“Of the I as the Principle of Philosophy, or On the Unconditional in Human Knowledge” was Schelling’s second independent publication. It appeared in 1795, and can be read as an extension of Schelling’s briefer 1794 essay “On the Possibility of a Form of All Philosophy.” The first essay had spoken hypothetically of the possibility of such a form – in “Of the I” it is specified: the self is the form of all philosophy. This turn to the self as explanatory principle is the hallmark of post-Kantian idealism and it is intriguing to see how, even in this early essay, so many of the themes that would distinguish Schelling from Fichte and Hegel are already evident.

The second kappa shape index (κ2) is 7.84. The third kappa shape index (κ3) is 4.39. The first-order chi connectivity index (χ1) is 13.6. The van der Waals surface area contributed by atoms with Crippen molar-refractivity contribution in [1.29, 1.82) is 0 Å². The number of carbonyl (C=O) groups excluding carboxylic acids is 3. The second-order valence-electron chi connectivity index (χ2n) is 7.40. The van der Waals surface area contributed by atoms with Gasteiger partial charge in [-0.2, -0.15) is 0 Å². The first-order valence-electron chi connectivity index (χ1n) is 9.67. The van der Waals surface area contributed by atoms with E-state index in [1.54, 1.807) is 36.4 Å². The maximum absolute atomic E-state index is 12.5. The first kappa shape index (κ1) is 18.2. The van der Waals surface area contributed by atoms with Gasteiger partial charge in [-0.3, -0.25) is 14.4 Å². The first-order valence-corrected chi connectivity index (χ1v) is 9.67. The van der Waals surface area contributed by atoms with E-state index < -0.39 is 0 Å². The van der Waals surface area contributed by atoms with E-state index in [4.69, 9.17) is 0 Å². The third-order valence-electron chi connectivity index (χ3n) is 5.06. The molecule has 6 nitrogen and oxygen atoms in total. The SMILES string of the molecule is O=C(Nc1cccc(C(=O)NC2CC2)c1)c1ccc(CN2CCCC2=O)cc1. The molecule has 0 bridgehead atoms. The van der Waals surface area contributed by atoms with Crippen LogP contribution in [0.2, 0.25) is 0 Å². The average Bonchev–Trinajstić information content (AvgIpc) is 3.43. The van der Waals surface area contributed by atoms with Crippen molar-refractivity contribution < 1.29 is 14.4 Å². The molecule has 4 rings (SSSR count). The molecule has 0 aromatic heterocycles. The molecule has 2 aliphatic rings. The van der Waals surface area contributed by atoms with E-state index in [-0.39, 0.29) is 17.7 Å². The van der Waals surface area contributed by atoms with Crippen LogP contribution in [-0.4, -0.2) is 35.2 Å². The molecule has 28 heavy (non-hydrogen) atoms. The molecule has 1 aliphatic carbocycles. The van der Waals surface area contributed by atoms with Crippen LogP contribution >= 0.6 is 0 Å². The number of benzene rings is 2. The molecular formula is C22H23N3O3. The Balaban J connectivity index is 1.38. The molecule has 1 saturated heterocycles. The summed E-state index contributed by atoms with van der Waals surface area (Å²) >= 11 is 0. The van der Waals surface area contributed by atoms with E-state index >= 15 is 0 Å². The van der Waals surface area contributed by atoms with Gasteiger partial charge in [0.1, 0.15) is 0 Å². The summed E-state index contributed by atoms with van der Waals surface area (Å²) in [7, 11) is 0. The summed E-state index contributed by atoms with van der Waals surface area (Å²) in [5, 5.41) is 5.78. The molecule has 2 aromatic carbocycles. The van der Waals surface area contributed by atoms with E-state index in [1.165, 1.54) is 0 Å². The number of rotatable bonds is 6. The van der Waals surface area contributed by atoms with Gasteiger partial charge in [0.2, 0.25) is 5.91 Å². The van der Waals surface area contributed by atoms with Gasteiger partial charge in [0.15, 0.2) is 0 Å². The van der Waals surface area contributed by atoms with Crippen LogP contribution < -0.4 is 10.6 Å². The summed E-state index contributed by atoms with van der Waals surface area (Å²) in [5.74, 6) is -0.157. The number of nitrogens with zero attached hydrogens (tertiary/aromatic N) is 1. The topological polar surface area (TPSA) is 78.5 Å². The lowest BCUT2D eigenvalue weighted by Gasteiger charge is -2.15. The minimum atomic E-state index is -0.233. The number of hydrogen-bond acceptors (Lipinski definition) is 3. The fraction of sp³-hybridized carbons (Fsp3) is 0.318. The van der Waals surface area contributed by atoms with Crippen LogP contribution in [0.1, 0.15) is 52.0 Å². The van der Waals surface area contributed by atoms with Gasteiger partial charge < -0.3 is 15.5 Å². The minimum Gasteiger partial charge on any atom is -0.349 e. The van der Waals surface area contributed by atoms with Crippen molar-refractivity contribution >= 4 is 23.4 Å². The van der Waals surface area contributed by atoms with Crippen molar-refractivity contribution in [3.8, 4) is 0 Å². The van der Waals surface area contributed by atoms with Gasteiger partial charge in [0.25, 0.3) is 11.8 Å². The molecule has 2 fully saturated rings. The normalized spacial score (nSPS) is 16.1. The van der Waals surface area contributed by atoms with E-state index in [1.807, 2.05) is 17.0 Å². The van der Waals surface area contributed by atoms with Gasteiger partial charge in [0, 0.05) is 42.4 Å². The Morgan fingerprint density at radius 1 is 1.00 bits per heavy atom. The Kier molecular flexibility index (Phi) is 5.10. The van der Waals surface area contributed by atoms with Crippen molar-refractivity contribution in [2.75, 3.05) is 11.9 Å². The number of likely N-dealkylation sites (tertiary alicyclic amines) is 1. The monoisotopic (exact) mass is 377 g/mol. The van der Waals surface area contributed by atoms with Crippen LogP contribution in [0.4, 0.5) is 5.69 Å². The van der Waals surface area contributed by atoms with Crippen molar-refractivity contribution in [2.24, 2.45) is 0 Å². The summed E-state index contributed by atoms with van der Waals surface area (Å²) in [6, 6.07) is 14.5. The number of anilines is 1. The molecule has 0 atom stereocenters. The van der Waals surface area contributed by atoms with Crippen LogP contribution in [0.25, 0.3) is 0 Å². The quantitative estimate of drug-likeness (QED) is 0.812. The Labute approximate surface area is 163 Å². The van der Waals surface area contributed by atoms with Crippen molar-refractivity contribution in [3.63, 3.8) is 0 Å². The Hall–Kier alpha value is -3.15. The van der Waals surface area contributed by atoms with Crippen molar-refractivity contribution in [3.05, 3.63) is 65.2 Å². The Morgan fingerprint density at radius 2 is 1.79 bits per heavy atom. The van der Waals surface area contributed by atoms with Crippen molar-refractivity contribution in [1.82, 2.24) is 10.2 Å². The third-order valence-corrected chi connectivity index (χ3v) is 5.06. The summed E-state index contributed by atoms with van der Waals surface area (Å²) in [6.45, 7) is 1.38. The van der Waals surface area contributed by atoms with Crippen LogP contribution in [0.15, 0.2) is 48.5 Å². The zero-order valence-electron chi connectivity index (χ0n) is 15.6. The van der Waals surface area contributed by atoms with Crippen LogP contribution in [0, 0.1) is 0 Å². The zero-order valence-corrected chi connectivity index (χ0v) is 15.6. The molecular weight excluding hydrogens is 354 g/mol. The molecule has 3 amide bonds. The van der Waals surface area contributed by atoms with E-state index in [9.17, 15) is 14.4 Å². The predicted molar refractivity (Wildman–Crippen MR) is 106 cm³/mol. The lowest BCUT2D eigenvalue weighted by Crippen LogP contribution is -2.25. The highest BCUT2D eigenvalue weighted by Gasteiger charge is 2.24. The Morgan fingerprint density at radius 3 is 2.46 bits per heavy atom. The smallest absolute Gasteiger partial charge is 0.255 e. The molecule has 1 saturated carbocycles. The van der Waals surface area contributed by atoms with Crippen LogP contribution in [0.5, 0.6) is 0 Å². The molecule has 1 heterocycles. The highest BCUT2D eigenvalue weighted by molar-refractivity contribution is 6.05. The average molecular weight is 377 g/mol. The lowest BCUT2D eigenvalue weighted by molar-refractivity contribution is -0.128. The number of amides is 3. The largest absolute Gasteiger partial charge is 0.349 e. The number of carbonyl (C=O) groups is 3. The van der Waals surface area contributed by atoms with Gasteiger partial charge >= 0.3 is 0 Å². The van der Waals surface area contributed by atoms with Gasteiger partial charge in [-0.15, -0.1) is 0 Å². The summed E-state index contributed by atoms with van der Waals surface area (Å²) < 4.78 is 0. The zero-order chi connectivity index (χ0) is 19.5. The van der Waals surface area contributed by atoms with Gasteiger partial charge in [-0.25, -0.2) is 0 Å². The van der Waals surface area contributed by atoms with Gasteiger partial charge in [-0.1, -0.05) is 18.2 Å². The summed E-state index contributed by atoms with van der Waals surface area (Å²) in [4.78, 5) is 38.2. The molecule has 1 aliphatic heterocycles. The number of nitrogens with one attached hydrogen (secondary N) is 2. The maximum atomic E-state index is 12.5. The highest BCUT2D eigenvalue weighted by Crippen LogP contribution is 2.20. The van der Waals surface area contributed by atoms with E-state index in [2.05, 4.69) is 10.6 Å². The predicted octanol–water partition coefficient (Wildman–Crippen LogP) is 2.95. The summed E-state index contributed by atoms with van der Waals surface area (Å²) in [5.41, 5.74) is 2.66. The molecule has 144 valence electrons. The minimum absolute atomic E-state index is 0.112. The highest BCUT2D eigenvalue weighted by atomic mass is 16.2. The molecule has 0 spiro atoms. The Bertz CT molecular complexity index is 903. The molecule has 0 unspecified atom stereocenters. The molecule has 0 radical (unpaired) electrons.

Written by Schelling in 1795 when he was twenty years old, it contains, together with the “Philosophical Letters on
Citation: Snow, Dale E.. "Vom Ich als Princip der Philosophie". The Literary Encyclopedia. First published 13 June 2015 [https://www.litencyc.com/php/sworks.php?rec=true&UID=16465, accessed 07 December 2023.]